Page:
Conclusions and Recommendation  The USPSTF recommends against the use of combined estrogen and progestin for the primary prevention of chronic conditions in postmenopausal women. (D recommendation) The USPSTF recommends against the use of estrogen alone for the primary prevention of chronic conditions in postmenopausal women who have had a hysterectomy. (D recommendation).

Reference: JAMA. 2017;318(22):2224-2233.

Association of Broad- vs Narrow-Spectrum Antibiotics With Treatment Failure, Adverse Events, and Quality of Life in Children With Acute Respiratory Tract Infections

Question  Does treatment with broad-spectrum antibiotics result in better clinical or patient-centered outcomes than narrow-spectrum antibiotics for children with acute respiratory tract infections?

Findings  In a retrospective cohort of 30 159 children with acute otitis media, group A streptococcal pharyngitis, and acute sinusitis, treatment with broad-spectrum vs narrow-spectrum antibiotics was not associated with treatment failure but was associated with higher rates of adverse events (3.7% vs 2.7%, respectively). In a prospective cohort of 2472 children, receipt of broad-spectrum vs narrow-spectrum antibiotics was associated with a slightly worse child quality of life and higher rates of adverse events (35.6% vs 25.1%, respectively).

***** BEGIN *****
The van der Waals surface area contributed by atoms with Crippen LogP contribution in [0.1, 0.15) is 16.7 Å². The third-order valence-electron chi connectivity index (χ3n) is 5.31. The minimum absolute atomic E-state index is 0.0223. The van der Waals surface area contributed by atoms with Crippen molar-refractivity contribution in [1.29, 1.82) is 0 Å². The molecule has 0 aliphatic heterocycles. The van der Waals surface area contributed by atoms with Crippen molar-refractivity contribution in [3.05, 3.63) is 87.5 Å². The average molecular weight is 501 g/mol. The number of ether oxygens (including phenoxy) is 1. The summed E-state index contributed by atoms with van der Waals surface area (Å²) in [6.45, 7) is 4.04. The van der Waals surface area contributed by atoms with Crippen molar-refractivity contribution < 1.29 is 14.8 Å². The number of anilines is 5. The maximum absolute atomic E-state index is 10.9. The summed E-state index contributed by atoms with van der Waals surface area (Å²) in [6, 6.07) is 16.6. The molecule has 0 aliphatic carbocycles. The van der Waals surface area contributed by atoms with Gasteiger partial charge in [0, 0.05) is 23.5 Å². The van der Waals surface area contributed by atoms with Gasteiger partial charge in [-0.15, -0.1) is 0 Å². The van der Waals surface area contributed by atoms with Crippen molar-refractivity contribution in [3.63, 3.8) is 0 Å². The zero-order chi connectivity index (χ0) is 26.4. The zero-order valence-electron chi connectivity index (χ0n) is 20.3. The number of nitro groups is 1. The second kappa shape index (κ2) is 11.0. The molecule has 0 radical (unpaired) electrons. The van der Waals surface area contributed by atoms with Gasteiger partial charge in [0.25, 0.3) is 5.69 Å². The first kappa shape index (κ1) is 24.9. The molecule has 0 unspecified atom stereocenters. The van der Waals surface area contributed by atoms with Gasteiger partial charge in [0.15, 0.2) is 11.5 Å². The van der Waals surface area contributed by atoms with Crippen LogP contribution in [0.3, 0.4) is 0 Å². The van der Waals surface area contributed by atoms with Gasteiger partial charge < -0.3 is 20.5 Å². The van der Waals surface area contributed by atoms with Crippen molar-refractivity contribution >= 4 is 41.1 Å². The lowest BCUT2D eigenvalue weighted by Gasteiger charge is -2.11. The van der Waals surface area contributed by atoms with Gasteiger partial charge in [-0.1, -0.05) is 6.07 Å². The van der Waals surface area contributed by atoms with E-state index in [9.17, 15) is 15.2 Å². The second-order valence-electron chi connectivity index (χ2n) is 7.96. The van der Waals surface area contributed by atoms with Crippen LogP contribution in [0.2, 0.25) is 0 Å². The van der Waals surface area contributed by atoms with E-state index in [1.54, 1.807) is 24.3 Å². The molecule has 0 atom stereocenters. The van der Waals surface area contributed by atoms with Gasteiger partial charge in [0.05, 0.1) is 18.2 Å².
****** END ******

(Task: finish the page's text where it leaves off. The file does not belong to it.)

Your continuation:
Meaning  Use of broad-spectrum vs narrow-spectrum antibiotics was not associated with better clinical or patient-centered outcomes in children with acute respiratory tract infections.

Reference: JAMA. 2017;318(23):2325-2336.

Effects of Sotagliflozin Added to Insulin in Patients with Type 1 Diabetes

BACKGROUND

In most patients with type 1 diabetes, adequate glycemic control is not achieved with insulin therapy alone. We evaluated the safety and efficacy of sotagliflozin, an oral inhibitor of sodium–glucose cotransporters 1 and 2, in combination with insulin treatment in patients with type 1 diabetes.

METHODS